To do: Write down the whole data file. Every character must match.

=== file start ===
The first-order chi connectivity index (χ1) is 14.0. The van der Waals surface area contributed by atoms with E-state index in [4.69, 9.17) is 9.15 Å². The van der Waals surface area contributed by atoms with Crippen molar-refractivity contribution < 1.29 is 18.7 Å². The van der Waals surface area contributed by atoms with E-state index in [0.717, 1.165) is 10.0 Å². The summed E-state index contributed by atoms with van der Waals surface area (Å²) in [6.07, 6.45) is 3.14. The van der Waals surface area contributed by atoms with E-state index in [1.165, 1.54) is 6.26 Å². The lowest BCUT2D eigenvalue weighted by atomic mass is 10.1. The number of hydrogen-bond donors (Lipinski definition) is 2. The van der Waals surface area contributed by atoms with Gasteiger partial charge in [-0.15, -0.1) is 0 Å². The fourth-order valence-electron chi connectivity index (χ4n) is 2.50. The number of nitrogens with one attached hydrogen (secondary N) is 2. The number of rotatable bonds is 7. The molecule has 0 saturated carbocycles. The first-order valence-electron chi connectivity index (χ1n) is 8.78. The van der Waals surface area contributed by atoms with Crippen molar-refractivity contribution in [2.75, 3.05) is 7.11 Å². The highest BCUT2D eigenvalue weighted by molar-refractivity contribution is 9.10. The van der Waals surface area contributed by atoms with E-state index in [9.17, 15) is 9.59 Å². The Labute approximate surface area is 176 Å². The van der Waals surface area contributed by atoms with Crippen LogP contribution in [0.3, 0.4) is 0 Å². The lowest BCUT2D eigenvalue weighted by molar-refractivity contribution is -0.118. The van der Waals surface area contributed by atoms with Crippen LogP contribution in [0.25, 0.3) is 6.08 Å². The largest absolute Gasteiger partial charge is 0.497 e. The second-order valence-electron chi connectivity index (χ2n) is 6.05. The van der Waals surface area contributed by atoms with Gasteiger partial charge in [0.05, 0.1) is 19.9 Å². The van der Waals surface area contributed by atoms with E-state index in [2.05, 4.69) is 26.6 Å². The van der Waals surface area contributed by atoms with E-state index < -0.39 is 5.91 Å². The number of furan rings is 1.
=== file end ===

The first-order chi connectivity index (χ1) is 14.0. The van der Waals surface area contributed by atoms with E-state index in [4.69, 9.17) is 9.15 Å². The van der Waals surface area contributed by atoms with Crippen molar-refractivity contribution < 1.29 is 18.7 Å². The van der Waals surface area contributed by atoms with E-state index in [0.717, 1.165) is 10.0 Å². The summed E-state index contributed by atoms with van der Waals surface area (Å²) in [6.07, 6.45) is 3.14. The van der Waals surface area contributed by atoms with E-state index in [1.165, 1.54) is 6.26 Å². The lowest BCUT2D eigenvalue weighted by atomic mass is 10.1. The number of hydrogen-bond donors (Lipinski definition) is 2. The van der Waals surface area contributed by atoms with Gasteiger partial charge in [-0.15, -0.1) is 0 Å². The fourth-order valence-electron chi connectivity index (χ4n) is 2.50. The number of nitrogens with one attached hydrogen (secondary N) is 2. The number of rotatable bonds is 7. The molecule has 0 saturated carbocycles. The first-order valence-electron chi connectivity index (χ1n) is 8.78. The van der Waals surface area contributed by atoms with Crippen molar-refractivity contribution in [2.75, 3.05) is 7.11 Å². The highest BCUT2D eigenvalue weighted by molar-refractivity contribution is 9.10. The van der Waals surface area contributed by atoms with E-state index in [9.17, 15) is 9.59 Å². The Labute approximate surface area is 176 Å². The van der Waals surface area contributed by atoms with Crippen LogP contribution in [0.3, 0.4) is 0 Å². The lowest BCUT2D eigenvalue weighted by molar-refractivity contribution is -0.118. The van der Waals surface area contributed by atoms with Crippen LogP contribution in [0.25, 0.3) is 6.08 Å². The largest absolute Gasteiger partial charge is 0.497 e. The second-order valence-electron chi connectivity index (χ2n) is 6.05. The van der Waals surface area contributed by atoms with Gasteiger partial charge in [0.05, 0.1) is 19.9 Å². The van der Waals surface area contributed by atoms with E-state index in [2.05, 4.69) is 26.6 Å². The van der Waals surface area contributed by atoms with E-state index < -0.39 is 5.91 Å². The number of furan rings is 1.